What is a mental health crisis?
A mental health crisis is a situation in which someone is at risk of hurting themselves or others.
Mental illnesses are medical conditions that can disrupt a person’s thinking, mood, feelings or daily functioning. Mental health crises and symptoms can vary from person to person, and there are many events that can lead to a mental health crisis, including, trauma, a death of a loved one or losing a job.
What are the symptoms?
A mental breakdown is different for everyone and symptoms can vary depending on the mental illness the person is diagnosed with. The most common diagnoses are schizophrenia, depressive disorder, bipolar disorder and anxiety disorders.
Symptoms may include withdrawing from friends, lack of hygiene, drug and alcohol abuse, or quick weight loss or gain.
If you or someone you know is considering suicide, call the Suicide Prevention Hotline at 1-800-273-8255, a mental health professional or 911. In this situation, it’s important to not leave your loved one alone.
How can you help someone going through a crisis?
If you think you or a loved one might be at risk for a mental breakdown, your best option may be to call 911. You can request police send Crisis Intervention Training (CIT) officers, who are trained to respond to mental health crises.
It’s important to note someone suffering a crisis may not be able to communicate clearly and could have difficulty understanding other people. Staying calm, listening and being nonjudgmental can be vital. The National Alliance on Mental Health (NAMI) recommends offering your loved one options instead of trying to take full control, speaking softly and not touching him or her unless you have permission.
If first responders arrive, they may take him or her to an emergency room. You and your loved one could have a lengthy wait in the ER. If possible, you should bring any relevant medical information, including the names and doses of any medication.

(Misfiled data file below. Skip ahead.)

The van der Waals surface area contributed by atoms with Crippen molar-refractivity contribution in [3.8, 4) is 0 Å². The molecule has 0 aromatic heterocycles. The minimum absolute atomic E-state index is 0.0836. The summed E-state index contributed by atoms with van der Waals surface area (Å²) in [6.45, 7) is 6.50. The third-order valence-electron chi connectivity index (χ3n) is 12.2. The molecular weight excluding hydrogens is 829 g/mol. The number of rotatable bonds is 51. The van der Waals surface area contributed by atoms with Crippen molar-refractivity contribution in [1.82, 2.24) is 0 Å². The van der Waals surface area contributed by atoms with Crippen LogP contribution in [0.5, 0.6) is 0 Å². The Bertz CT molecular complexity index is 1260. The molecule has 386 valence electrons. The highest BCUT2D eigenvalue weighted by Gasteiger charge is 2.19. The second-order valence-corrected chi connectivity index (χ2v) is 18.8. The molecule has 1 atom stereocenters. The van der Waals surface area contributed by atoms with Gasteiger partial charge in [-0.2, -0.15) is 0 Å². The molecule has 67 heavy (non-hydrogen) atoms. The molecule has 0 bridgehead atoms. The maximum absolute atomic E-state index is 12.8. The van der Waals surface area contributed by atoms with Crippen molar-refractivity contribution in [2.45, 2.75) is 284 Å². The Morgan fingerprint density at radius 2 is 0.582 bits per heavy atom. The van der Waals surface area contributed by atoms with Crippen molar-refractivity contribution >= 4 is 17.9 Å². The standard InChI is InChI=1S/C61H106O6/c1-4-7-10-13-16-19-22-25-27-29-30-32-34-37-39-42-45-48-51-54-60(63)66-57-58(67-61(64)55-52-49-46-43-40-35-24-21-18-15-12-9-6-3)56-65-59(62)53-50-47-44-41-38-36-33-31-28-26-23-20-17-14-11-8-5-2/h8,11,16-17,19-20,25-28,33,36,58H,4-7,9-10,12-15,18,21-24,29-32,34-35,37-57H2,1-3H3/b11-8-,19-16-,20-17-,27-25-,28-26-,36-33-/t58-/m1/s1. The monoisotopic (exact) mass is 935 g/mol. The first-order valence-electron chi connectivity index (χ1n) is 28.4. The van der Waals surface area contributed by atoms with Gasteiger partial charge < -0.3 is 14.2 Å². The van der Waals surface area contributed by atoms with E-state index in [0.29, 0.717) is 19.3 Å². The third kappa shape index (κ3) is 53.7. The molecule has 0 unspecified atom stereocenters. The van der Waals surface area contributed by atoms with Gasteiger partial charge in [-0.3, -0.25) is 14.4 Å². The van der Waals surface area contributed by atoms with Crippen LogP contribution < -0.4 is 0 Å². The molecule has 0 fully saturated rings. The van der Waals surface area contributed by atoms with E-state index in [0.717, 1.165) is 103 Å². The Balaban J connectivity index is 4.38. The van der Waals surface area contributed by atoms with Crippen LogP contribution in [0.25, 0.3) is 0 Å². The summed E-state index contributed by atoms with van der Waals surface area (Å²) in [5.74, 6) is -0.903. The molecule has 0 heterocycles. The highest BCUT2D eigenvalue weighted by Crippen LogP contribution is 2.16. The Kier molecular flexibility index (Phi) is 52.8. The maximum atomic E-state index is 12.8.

What to expect from treatment
There are several types of treatment, and they often vary depending on you or your loved ones condition and payer source. Doctors may choose to keep him or her at least overnight.
Doctors may recommend inpatient treatment, which means a person is admitted to a treatment facility, for those who are considered a danger to themselves or others. They also could recommend outpatient treatment, which is provided while you or your loved one lives at home. Treatment also could include a combination of inpatient and outpatient care.
If you or your loved one is prescribed medication, it could take weeks or months to be effective.
It’s important to have a mental health plan, and follow up with outpatient appointments and take medication as prescribed. This could help prevent your or your loved one from cycling in and out of crises.
The National Alliance on Mental Health has a full guide for navigating mental health crises.
Other mental health resources:
COPES (Mobile Psychiatric Crisis Services): The free, confidential 24/7 service is available to anyone in Tulsa County and responds to mental health crises experienced by adults and children. 918-744-4800
Mental Health Association’s free Oklahoma Community Referral Line can help connect you to mental health services: 918-585-1213 and 405-943-3700